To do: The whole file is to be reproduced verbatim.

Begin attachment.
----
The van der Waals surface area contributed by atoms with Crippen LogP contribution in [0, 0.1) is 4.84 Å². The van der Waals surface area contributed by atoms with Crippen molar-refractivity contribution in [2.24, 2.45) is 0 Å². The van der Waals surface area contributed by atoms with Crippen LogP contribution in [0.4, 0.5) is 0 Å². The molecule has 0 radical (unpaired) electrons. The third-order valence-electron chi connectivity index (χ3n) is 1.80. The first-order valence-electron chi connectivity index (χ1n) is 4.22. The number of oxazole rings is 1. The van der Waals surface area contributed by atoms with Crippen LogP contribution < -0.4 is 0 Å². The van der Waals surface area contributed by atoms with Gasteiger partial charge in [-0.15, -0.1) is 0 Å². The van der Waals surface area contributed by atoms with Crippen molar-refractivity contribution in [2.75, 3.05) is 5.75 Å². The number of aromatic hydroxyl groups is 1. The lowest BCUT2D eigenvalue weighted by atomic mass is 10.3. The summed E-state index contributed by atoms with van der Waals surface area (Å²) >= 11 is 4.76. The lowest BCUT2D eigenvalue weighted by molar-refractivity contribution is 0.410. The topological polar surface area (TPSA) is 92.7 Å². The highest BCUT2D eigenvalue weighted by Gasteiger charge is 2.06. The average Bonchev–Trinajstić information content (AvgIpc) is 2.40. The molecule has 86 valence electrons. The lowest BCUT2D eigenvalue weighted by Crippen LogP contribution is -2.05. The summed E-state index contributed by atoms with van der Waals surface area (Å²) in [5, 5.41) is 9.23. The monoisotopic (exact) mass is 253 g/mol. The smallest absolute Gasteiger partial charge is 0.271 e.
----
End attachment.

The van der Waals surface area contributed by atoms with Crippen LogP contribution in [0, 0.1) is 4.84 Å². The van der Waals surface area contributed by atoms with Crippen molar-refractivity contribution in [2.24, 2.45) is 0 Å². The van der Waals surface area contributed by atoms with Crippen LogP contribution in [0.4, 0.5) is 0 Å². The molecule has 0 radical (unpaired) electrons. The third-order valence-electron chi connectivity index (χ3n) is 1.80. The first-order valence-electron chi connectivity index (χ1n) is 4.22. The number of oxazole rings is 1. The van der Waals surface area contributed by atoms with Crippen LogP contribution < -0.4 is 0 Å². The van der Waals surface area contributed by atoms with Gasteiger partial charge in [-0.15, -0.1) is 0 Å². The van der Waals surface area contributed by atoms with Crippen molar-refractivity contribution in [2.75, 3.05) is 5.75 Å². The number of aromatic hydroxyl groups is 1. The lowest BCUT2D eigenvalue weighted by atomic mass is 10.3. The summed E-state index contributed by atoms with van der Waals surface area (Å²) >= 11 is 4.76. The lowest BCUT2D eigenvalue weighted by molar-refractivity contribution is 0.410. The topological polar surface area (TPSA) is 92.7 Å². The highest BCUT2D eigenvalue weighted by Gasteiger charge is 2.06. The average Bonchev–Trinajstić information content (AvgIpc) is 2.40. The molecule has 86 valence electrons. The lowest BCUT2D eigenvalue weighted by Crippen LogP contribution is -2.05. The summed E-state index contributed by atoms with van der Waals surface area (Å²) in [5, 5.41) is 9.23. The monoisotopic (exact) mass is 253 g/mol. The smallest absolute Gasteiger partial charge is 0.271 e.